As 2017 draws to a close, we consider the challenges, hopes and opportunities for the year ahead and we are confronted with the stark reality that Oregon can and must do better for children and families. It is humbling to know that more than 100,000 children in Oregon are living in households with $800 a month or less in income. If nothing changes, these children — and many more in Oregon — are unlikely to escape poverty and its effects during their lifetime.
New research from The Oregon Community Foundation confirms that disparities in Oregon are growing along socioeconomic, racial and geographic lines. The circumstances of one’s birth, where one is born, and longstanding patterns of discrimination determine the life-long opportunities that are available to Oregon’s children. Families face economic stagnation, children face barriers to quality education and neighborhoods are increasingly segregated and isolated. Left unaddressed, this gap in opportunity will cut to the very core of Oregon’s future.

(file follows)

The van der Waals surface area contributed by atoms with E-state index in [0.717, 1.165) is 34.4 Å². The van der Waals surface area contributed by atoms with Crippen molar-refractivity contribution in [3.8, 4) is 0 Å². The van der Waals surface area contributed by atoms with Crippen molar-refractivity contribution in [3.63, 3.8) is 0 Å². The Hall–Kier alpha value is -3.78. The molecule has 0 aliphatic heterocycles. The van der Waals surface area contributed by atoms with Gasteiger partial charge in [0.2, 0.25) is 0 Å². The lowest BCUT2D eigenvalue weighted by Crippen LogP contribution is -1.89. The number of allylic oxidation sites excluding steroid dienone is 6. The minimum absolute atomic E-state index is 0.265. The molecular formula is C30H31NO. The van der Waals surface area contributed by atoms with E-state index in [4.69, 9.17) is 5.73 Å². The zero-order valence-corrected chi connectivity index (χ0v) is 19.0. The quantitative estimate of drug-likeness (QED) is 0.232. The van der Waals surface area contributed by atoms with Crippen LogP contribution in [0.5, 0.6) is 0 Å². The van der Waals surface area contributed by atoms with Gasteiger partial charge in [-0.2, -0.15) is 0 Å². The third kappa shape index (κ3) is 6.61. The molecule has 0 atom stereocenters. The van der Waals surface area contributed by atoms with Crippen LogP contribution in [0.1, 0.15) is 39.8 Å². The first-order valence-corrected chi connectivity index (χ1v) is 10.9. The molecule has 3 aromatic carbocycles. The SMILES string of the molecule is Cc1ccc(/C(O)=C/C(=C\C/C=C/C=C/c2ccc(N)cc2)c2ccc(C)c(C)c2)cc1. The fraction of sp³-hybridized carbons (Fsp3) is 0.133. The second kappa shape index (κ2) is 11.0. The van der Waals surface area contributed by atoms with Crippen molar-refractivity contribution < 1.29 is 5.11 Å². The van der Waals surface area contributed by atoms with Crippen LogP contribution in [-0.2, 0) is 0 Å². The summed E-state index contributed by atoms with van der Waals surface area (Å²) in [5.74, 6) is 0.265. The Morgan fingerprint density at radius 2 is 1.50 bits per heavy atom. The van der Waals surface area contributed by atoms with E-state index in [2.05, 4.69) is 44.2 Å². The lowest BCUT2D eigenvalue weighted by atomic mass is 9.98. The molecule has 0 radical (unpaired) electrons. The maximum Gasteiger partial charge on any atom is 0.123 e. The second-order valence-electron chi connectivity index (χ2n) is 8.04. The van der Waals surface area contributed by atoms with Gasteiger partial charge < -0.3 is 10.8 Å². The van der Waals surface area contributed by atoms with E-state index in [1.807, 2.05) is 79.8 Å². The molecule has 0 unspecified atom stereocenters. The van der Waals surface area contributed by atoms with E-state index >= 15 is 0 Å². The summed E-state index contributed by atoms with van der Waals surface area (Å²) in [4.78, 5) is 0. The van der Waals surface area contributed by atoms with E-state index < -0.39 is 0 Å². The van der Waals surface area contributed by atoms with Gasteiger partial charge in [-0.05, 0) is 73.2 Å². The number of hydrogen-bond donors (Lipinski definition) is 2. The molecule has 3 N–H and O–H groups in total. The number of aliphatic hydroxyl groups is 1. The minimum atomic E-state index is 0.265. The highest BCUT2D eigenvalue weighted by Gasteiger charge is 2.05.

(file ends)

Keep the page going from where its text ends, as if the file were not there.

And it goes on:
But we can change this trajectory and close the opportunity gap for many of Oregon’s children by supporting economically and racially integrated affordable housing solutions, encouraging community engagement and promoting leadership development. Parenting education and expanded career and technical education opportunities are also part of the solution. We need to invest in education, from quality and affordable childcare and preschool to out-of-school enrichment, mentoring, and access to higher education. These strategies will be most successful when they are led by community members who can best define community assets, problems and potential solutions. When seeking to improve outcomes for low-income communities and communities of color, members of those communities need to play a leadership role in designing feasible and sustainable solutions.
Challenges and assets in each community are varied and there is not one “silver bullet” solution. But we have faith in the real power of Oregon communities to address these challenges because we see examples around the state where communities, donors, volunteers, local government leaders and great nonprofit organizations are addressing these challenges.
As we enter the new year, we challenge Oregon communities to focus on the children whose promise of the American dream is becoming an illusion. Timely solutions will come from committed Oregonians who are willing to organize, collaborate, advocate and invest in families and strategies that renew the promise of the American dream for every Oregon child.